Defining high potential by role, level, or breadth are the most common definitions used by organizations, but it is critical that potential is aligned to organizational strategy and long-term goals.
For instance, if there is a requirement for more senior managers in the next few years, defining potential by role makes sense. Alternatively, if a strategy is to ensure leaders have a broader skill-set, then they should define potential by an individual’s ability to work across functions.
Some companies may be hesitant to develop a very clear definition of potential because they want flexibility, but it is important that everyone involved in the recruitment and development process is calibrated on who qualifies for the extra resources.
Once the principal objective is defined, core knowledge, skills, and abilities needed to be successful in the future should be identified. As an example, if an organization is attempting to identify the potential for senior director roles, there absolutely needs to be an understanding of what makes a strong senior director. Is the organization going through rapid change, meaning innovative change agents are needed? Or, is it finding individuals who can collaborate across a highly matrixed environment to be successful? Without understanding the core skills needed to be a success it is impossible to identify someone as a high potential.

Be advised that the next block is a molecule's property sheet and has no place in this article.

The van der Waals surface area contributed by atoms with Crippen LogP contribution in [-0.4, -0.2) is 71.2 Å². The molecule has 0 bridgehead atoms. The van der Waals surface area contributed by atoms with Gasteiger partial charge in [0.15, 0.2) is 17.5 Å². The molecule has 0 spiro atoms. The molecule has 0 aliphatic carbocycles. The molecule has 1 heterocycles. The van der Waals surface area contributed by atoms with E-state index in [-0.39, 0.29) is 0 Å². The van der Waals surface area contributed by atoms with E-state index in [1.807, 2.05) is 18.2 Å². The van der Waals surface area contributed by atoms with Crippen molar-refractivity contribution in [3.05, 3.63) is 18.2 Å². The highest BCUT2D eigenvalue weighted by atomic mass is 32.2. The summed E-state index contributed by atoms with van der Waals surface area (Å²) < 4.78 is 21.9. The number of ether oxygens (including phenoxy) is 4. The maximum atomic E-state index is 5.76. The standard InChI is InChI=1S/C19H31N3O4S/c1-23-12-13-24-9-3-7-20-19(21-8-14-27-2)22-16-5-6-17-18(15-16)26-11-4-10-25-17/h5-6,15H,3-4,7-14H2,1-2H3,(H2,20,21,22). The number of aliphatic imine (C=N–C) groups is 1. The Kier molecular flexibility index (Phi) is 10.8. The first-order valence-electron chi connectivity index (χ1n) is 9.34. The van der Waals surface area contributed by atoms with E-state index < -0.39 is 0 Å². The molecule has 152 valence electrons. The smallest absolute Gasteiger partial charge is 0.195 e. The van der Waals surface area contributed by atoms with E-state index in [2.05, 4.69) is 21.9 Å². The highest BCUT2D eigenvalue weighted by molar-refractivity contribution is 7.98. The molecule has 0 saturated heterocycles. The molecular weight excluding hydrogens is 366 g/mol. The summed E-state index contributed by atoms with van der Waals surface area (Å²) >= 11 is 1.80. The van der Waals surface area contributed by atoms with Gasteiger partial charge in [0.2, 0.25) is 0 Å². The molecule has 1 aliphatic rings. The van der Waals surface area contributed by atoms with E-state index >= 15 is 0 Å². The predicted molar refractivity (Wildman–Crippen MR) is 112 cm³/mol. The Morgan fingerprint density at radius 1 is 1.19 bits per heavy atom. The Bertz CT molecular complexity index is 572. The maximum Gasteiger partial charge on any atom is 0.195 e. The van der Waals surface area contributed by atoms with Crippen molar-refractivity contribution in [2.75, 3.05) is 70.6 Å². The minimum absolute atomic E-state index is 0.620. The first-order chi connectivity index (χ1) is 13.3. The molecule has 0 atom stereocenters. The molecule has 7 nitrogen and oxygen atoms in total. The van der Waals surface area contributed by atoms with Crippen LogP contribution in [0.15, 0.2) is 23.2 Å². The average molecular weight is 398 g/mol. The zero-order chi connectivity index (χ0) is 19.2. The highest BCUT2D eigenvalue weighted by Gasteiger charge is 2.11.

Step 2: Use a robust and objective selection process
The selection of high potentials tends to lie on a continuum, depending on how structured an organization’s processes are. On one side of the continuum, it is highly structured, objective, and valid. On the other end, it is not much more than picking names out of a hat. Most organizations who have embarked on a high potential identification process are typically somewhere in the middle, maybe leaning more toward the subjective end.
There are many examples where organizations and leaders select individuals to be HiPo’s for a variety of bad reasons. Perhaps there is a vocal leader who is pitching some of their employees as HiPo’s to get them access to development. Maybe there is a great individual contributor who has been with the company for many years whose leader feels should have a promotion or a pay increase. Or there may have been a directive to pick a number of individuals from each department to keep things fair.